Pharma and biotech concerned about the stability of large CROs, survey finds

The survey by CRO Worldwide Clinical Trials shows that pharma and biotechs favour midsize contract research organisations (CROs) due to the personalised service.

Abigail Beaney February 09 2024

Pharma and biotechs have shared concerns about working with large CROs, saying that the ‘one-stop shop’ model is no longer a cost-effective business model.

CRO Worldwide Clinical Trials conducted a survey that asked pharma and biotech companies for their thoughts on both large and midsize CROs. The industry has been rocky for some time, with Covid-19 having a big impact on outsourcing relationships.

In the survey, nearly 80% of respondents felt the ‘one-stop-shop’ claim of large CROs is not a cost-effective business model and 50% of respondents said that the instability of large CROs had impacted their willingness to partner due to project team disruptions, lack of access to top talent, poor service delivery, and more.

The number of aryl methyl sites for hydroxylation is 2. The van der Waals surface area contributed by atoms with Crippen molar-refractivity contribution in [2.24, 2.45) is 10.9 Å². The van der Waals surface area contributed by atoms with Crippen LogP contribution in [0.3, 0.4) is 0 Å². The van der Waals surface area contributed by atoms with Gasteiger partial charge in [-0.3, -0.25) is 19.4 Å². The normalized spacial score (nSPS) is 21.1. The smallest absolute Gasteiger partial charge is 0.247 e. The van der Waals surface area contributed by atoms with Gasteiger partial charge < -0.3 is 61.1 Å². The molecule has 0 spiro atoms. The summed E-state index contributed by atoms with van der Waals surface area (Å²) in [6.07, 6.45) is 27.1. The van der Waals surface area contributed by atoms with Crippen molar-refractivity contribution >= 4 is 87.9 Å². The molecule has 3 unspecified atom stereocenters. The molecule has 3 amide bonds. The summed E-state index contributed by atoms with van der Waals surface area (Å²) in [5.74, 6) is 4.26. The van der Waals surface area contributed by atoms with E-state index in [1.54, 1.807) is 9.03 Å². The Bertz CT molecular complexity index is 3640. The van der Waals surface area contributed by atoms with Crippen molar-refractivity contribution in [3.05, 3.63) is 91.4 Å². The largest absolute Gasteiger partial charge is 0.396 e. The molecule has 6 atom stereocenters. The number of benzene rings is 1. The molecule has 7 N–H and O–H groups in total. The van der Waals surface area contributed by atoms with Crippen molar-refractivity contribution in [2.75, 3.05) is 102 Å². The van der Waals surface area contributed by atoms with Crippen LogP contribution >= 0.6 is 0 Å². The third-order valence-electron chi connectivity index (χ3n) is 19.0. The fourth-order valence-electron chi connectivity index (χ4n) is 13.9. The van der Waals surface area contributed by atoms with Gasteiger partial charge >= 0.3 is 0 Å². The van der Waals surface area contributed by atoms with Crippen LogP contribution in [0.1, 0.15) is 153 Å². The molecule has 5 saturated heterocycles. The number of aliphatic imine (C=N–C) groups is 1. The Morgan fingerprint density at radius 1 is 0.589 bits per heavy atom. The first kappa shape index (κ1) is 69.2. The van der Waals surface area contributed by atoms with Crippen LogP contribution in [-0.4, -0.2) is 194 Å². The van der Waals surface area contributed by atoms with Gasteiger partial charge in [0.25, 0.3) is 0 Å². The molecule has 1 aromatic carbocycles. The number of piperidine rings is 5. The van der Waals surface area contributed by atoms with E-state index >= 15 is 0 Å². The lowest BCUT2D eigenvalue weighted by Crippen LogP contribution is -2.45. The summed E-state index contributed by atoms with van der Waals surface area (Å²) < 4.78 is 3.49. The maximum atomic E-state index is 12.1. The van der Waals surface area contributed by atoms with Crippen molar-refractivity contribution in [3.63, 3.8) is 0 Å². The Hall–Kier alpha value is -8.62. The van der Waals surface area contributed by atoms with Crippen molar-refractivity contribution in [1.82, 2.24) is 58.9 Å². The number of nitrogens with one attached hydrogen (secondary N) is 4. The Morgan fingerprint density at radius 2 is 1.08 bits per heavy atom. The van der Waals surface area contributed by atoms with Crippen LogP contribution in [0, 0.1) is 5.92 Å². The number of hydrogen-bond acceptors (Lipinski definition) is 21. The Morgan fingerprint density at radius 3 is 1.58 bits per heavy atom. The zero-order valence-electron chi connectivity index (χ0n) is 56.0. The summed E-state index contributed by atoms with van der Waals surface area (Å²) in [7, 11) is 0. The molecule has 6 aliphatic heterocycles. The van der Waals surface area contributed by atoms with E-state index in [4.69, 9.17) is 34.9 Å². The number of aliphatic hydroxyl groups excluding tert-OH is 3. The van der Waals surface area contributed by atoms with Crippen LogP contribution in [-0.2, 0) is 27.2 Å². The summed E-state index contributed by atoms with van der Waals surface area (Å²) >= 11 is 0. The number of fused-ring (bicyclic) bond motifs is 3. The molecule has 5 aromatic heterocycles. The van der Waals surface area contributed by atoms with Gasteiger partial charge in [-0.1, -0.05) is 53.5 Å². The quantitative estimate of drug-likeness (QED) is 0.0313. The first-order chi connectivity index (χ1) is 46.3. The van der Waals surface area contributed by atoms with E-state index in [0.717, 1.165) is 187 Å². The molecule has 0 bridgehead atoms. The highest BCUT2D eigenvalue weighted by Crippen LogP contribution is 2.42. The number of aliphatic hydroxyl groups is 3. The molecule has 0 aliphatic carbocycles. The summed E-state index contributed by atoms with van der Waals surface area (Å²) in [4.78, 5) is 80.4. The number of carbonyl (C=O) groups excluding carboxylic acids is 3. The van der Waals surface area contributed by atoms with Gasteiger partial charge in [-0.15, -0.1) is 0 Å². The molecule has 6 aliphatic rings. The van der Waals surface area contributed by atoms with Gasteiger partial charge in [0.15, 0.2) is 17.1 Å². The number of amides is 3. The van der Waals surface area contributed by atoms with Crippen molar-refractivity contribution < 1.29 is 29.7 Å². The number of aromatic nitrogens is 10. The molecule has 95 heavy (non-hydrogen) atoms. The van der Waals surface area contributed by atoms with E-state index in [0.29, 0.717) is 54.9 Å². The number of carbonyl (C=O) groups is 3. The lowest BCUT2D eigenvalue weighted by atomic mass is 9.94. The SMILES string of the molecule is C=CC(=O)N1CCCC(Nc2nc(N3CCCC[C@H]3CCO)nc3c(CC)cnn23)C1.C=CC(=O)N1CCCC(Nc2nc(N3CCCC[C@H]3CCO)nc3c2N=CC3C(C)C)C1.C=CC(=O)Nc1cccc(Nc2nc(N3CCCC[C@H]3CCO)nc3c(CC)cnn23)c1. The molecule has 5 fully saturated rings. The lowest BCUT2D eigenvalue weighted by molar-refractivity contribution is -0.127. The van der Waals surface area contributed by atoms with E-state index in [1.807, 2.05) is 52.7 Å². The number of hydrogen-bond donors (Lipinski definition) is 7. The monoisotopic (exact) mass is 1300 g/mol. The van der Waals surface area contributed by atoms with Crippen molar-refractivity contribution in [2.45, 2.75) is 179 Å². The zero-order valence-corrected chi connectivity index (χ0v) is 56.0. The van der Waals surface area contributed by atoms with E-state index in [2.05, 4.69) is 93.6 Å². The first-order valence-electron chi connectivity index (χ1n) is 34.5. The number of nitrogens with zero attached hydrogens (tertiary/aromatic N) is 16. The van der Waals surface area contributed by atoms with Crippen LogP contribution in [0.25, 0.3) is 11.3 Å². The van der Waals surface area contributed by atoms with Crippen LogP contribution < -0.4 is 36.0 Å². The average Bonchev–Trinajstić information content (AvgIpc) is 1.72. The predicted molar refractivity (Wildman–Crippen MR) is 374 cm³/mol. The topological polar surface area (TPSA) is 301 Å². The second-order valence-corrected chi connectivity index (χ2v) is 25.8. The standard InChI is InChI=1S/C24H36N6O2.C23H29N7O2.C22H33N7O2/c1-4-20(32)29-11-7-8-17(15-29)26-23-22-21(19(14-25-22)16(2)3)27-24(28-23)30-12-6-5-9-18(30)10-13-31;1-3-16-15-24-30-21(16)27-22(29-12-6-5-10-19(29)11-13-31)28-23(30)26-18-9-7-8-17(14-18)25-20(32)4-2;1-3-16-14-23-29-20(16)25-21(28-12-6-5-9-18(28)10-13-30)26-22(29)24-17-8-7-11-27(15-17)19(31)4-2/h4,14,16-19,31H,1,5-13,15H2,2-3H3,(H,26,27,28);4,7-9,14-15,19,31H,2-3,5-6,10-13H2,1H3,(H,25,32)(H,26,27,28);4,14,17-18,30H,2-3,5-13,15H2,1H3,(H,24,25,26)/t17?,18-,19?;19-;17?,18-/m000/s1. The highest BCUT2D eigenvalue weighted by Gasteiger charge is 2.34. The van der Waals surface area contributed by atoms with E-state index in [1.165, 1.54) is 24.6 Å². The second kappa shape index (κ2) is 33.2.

Other concerns raised by respondents included lack of personalised attention (75%), apprehension about high development costs (71%) and team disruptions within the CRO impacting turnaround times (70%).

Meanwhile, the survey found that midsize CROs are seen more favourably, citing agility (83%), personalised attention (79%), and access to senior-level scientific and medical expertise (80%) as reasons why they prefer to work with them.

Worldwide Clinical Trials CEO Peter Benton said that sponsors are looking for transparent communication, responsiveness, flexibility, and proactive personalised attention.

 “Customers don’t want to be treated like just a number. Some of them have only one asset and they need to be treated like they are our only customer. They want true partnerships, including regular access to and assurance from our senior leaders and scientific experts,” said Benton.

“Clinical research is moving fast into new areas – and emerging to midsize biotechs need our collective experience. They also need a CRO partner that is flexible – one that is willing and able to adapt when needed – and one that they can have confidence in.”

The data also revealed that there is due to be a shift of 41% to 46% (net gain of 5%) from large to midsize CROs over the next three years.

Samir Shah, principal of Shah Pharma Consulting Services, said that the findings by Worldwide Clinical Trials are supported by a McKinsey & Company report that includes data from the biotech segment and provides insights on how CROs can improve their partnership models.

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